By Suzanne Kelly.
The Scottish Society for the Prevention of Cruelty to Animals, the BBC and the police are not so sure. Back in 2007 there was an allegation that men were deliberately hunting the streets of Aberdeen with Staffordshire type dogs, looking for cats for the dogs to attack.
There was the recent incident in Seaton where a pet cat was held down by two men so a dog could savage it. Unfortunately, the police don’t seem to have found anyone for this crime yet.
Dog-fighting equipment and dogs were found in several areas north of Aberdeen not long ago as well. Two swans were recently found badly injured near Bridge of Dee (they are recovering), and on 14 February a swan was found in this same area – dismembered. While this last crime (injuring wild animals is a criminal offense) must have been done by a person, it was in the same general area that the dog-injured birds were found. Given these incidents it seems we do have a problem. The problem can be solved if people come forward and let the authorities know (anonymously if they wish) who is involved.
It is bad enough that there is such a visible increase in the number of dogs which could be classified as ‘pit bull cross breeds’ or ‘fighting type dogs’ under the Dangerous Dogs Act. In addition, many of the dogs in the ‘dangerous’ category which we see on the street are not on a lead and a few seem to be owned by people who are simply not interested in the dog’s welfare. The Dangerous Dogs Act was intended in part to counteract the proliferation of types of animals which were frequently involved in incidents where people were injured.
The psychological makeup of the people involved in dog fighting makes them a danger not just to animals, but to people as well
A dog ring in England was broken up not long ago; the dogs were trained to exhaustion, given live cats and other animals to tear to shreds alive and were made to fight in a pit in a woman’s back garden.
Dog-fight attendees are known to film the dogs torturing cats on mobile phones – the purpose of the cats is to rile the dogs up to fight.
If the dogs would not fight (and frankly, any well-treated dog does not normally want to attack another animal), they were tortured with electric shocks. In one case which involved nationals of several European countries, an English woman in was eventually jailed and fined. Dog-fighting is (obviously) illegal, and penalties include jail and fines – but some say the existing law is not strong enough.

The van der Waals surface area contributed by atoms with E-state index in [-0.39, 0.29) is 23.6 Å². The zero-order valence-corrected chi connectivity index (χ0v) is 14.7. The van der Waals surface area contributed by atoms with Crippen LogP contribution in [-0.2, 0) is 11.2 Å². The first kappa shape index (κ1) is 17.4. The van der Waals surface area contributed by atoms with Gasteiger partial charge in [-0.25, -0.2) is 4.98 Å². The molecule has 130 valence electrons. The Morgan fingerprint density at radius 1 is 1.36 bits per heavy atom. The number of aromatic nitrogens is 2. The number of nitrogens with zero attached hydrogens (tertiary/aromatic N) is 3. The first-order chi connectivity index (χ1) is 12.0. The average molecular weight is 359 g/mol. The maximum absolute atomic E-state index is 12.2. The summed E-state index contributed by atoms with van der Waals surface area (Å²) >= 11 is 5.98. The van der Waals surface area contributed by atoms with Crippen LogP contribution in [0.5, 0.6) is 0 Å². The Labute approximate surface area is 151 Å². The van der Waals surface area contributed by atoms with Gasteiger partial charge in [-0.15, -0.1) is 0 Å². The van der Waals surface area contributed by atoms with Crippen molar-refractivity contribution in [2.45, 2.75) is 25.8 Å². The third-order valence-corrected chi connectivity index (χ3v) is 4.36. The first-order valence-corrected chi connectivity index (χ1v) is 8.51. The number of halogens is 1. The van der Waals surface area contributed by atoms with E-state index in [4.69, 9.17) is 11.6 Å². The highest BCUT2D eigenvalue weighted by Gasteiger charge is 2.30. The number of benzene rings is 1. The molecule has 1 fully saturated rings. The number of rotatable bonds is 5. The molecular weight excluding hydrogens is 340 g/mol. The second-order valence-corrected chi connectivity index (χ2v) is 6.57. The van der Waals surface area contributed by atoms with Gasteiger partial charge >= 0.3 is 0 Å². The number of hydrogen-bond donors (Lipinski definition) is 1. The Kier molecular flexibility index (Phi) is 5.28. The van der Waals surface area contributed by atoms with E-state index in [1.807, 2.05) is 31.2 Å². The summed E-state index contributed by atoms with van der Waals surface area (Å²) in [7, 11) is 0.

The psychological makeup of the people involved in dog fighting makes them a danger not just to animals, but to people as well. They are detached from suffering, concerned only with money the dogs earn for them; have abnormal emotional development that make the fights seem ‘thrilling’ and such people are completely ‘beyond the pale’ of what is acceptable behaviour. Getting these people identified, and hopefully convicted will make animals as well as people safer.
The Dangerous Dogs Act saw four types of animal outlawed – but there are now so many cross breeds, it is virtually outdated to say that the fighting is limited to any one breed at all. As far as breeding goes, a bitch will be bred constantly to produce puppies, kept in complete confinement. One day the exhausted bitch will be so weakened that she and her last litter will be killed, and another bitch takes her place.
They are treated with great cruelty, forced into gruelling exercise regimes (which kills some of them in the process), beaten, starved, tortured and ‘rewarded’ by being given live animals to maul.
There is absolutely no place for dog-fighting or for anyone involved in this inhumane, illegal crime in a civilised society.
It is important to remember that even well-treated dogs have ‘turned’ – and attacked, mauled, and killed people – and statistics for these types of attacks are rising year on year. Dogs that have been treated cruelly to deliberately make them vicious are a serious threat to everyone’s safety.
A massive raid in 2007 in Merseyside saw twenty-eight dogs rescued from this fighting culture, and dozens or arrests, brought about by the public confidentially contacting police and animal welfare organisations.
When to call the authorities:
- Do you see any dogs bearing obvious scarring?
- Are dogs, cats or other small animals in your neighbourhood disappearing?
- Do you hear the sounds of animals in pain?
- Neighbours acting suspiciously and keeping either dangerous dogs or large amounts of dogs?
- Has a neighbour with a dangerous dog suddenly not own the dog any longer?
- Suspect something however tenuous?
Scottish SPCA Chief Superintendent Mike Flynn said:
“We believe that any dog, regardless of its breed, can be made aggressive through an owner’s lack of training or through deliberate encouragement of bad behaviour.
“The breeding, trading and owning of a dog banned under the Dangerous Dogs Act 1991 is not only extremely irresponsible and reckless but is also a criminal offence. Anyone caught doing so can expect to face prosecution and a court may order the destruction of the dog.
“We rely on members of the public contacting us as soon as they become aware of any information relating to dog fighting and urge them to contact our animal helpline on 03000 999 999. We can assure people that all calls are dealt with in strictest confidence and information can be left anonymously.”
Just to get the message home: anyone with information or with any possible tips – however large or small about animal cruelty should call the SSPCA animal helpline on 03000 999 999. You don’t have to give your details and any information just might stop animal cruelty.